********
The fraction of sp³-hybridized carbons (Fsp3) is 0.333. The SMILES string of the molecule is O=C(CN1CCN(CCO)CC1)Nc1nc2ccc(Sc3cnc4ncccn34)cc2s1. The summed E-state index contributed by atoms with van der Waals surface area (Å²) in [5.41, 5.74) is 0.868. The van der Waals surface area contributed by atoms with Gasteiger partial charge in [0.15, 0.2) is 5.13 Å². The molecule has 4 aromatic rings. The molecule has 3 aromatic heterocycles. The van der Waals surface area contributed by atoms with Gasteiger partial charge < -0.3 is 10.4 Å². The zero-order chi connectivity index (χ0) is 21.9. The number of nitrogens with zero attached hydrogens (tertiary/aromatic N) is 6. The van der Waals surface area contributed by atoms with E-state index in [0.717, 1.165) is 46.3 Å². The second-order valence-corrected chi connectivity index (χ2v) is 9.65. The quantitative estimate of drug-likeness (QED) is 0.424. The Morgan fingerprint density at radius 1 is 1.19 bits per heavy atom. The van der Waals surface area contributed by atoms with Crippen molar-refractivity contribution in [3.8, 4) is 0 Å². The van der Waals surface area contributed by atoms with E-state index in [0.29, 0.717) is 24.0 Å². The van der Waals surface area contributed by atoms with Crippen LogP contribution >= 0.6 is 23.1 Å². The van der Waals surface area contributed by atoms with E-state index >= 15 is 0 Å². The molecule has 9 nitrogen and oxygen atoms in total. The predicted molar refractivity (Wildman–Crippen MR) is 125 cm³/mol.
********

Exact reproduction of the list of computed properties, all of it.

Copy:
The fraction of sp³-hybridized carbons (Fsp3) is 0.333. The SMILES string of the molecule is O=C(CN1CCN(CCO)CC1)Nc1nc2ccc(Sc3cnc4ncccn34)cc2s1. The summed E-state index contributed by atoms with van der Waals surface area (Å²) in [5.41, 5.74) is 0.868. The van der Waals surface area contributed by atoms with Gasteiger partial charge in [0.15, 0.2) is 5.13 Å². The molecule has 4 aromatic rings. The molecule has 3 aromatic heterocycles. The van der Waals surface area contributed by atoms with Gasteiger partial charge < -0.3 is 10.4 Å². The zero-order chi connectivity index (χ0) is 21.9. The number of nitrogens with zero attached hydrogens (tertiary/aromatic N) is 6. The van der Waals surface area contributed by atoms with E-state index in [0.717, 1.165) is 46.3 Å². The second-order valence-corrected chi connectivity index (χ2v) is 9.65. The quantitative estimate of drug-likeness (QED) is 0.424. The Morgan fingerprint density at radius 1 is 1.19 bits per heavy atom. The van der Waals surface area contributed by atoms with Crippen molar-refractivity contribution in [3.8, 4) is 0 Å². The van der Waals surface area contributed by atoms with E-state index in [0.29, 0.717) is 24.0 Å². The van der Waals surface area contributed by atoms with Crippen LogP contribution >= 0.6 is 23.1 Å². The van der Waals surface area contributed by atoms with E-state index >= 15 is 0 Å². The molecule has 9 nitrogen and oxygen atoms in total. The predicted molar refractivity (Wildman–Crippen MR) is 125 cm³/mol.